I’m thinking of changing the name to “Wine Wednesday.” The W’s go so well with the day I happen to write these posts. Opinions? I’m also not sure anyone is reading — my more quirky culture posts seem more popular — so give me a shout out in any case to let me know your thoughts.
What I Tasted:
I was invited by my employer to attend a private wine tasting hosted by a major import company, featuring the wines of M. Chapoutier. It was held at the Institut Francais on Rothschild Blv in Tel Aviv. I’m a big fan of Rhone Valley wines, Syrahs can drive me nuts, I swear. But, they’ve got to be good, and it’s a region that exports a lot of mediocre stuff. Apart from the exceptional blini being served along with excessive amounts of French cheeses, a knowledgeable representative of Chapoutier presented a long array of his wines. The only ones of note to me were the “Ermitage” wines. Ermitage (without the more common “H” – Hermitage – is commonly used to denote the better single vineyard wines) wines that were best included their “Le Pavillion” and “L’Ermite.” At the time I didn’t know that they were priced at 147 and 176 Euro per bottle, but it makes sense. These single vineyards are ancient, the Pavillion on the slope side of the larger pf the two Hermitage hills, and the L’Ermite at the top, where the soil is very poor, the ancient vines really needing to fight to survive, and producing a terribly small yield. The Hermitage region is one I will be keeping an eye on. These wines are bold and full of fruit, that gorgeous cassis I adore so much, that rich magenta color – so different from the Bourgognes we drink often at the wine shop. Interesting facts: Hermitage wines were the favorite of the Czars of Russia, and in fact, in the 19th century Bordeaux wines were “hermitaged” (mixed with Hermitage) in order to fetch a higher price. Cool beans.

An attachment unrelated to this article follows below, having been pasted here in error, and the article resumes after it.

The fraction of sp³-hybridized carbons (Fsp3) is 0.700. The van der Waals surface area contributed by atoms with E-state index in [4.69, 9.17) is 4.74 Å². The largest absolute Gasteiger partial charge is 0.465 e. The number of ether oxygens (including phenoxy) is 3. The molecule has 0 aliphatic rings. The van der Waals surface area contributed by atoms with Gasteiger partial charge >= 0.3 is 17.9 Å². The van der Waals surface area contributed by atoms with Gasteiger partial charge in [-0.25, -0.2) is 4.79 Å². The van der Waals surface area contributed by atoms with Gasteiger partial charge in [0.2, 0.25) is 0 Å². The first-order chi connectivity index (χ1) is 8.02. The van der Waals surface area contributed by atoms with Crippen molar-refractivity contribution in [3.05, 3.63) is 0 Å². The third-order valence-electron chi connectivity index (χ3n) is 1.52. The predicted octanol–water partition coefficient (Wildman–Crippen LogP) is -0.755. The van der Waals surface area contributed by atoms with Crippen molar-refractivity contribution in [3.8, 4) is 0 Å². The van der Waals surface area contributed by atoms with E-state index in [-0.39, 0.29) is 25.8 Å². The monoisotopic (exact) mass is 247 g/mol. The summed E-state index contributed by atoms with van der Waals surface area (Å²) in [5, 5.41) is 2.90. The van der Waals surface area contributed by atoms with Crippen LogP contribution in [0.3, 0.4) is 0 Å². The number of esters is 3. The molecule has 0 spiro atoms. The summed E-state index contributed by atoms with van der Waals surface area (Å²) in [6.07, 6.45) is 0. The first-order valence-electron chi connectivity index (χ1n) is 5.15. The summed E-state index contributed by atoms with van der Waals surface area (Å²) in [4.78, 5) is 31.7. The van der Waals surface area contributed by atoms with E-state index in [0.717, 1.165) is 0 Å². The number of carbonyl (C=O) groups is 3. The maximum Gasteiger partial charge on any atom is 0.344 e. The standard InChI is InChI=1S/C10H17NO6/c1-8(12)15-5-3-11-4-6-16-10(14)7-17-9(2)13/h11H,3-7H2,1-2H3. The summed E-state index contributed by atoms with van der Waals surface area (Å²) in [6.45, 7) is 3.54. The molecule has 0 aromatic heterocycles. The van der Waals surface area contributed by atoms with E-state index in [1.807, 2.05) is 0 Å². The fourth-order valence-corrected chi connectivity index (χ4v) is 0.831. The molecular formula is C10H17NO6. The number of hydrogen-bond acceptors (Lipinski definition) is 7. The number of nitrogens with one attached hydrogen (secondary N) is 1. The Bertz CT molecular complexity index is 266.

I also had the pleasure of drinking the above pictured wine this week, and it was wonderful. The “La Forge de Tart” is the second wine, one of two, that this domain makes, and it doesn’t come out every year. As a “second” wine, it’s laughable, as it’s as good as most grand cru Bourgognes out there. This producer’s got a crazy awesome story, so here’s a little about the “Clos de Tart:”
A rare gem, Clos de Tart has been owned by the Mommessin family since 1932 — only the third proprietor of this historic domaine founded in 1141 by Cistercian nuns, the Bernardines de Tart. Located on the very best slopes of Morey-Saint-Denis in the Côte de Nuits, Clos de Tart, only 7.53 hectares (18.6 acres) in size, is the largest grand cru monopole in Burgundy, with a picturesque, 15th-century, stone wall surrounding the grand cru vineyard. Clos de Tart carries the distinction of being one of the few grand cru monopoles in Burgundy that comprises an appellation in its entirety. Clos de Tart makes just two wines. Low-yield, old-vine vineyards are harvested by hand and vinified in six separate lots, and the best lots achieve the bottled status of Clos de Tart Grand Cru. In some vintages, the domaine also produces a second wine called La Forge de Tart Premier Cru, which is typically made from the younger vines (25 years and under).
That’s it for me this week, I’m afraid. I’m exhausted and expected at the wine shop in under an hour. Night before last was an all-nighter, spent writing a short story I should have been developing for over a month. Oh well. I’m still very proud of what I produced. Perhaps I’ll post it here…after a couple revisions. Human milk has been in the news a good amount these days… Cheers to you all! Always remember to drink good wines…life is far too short.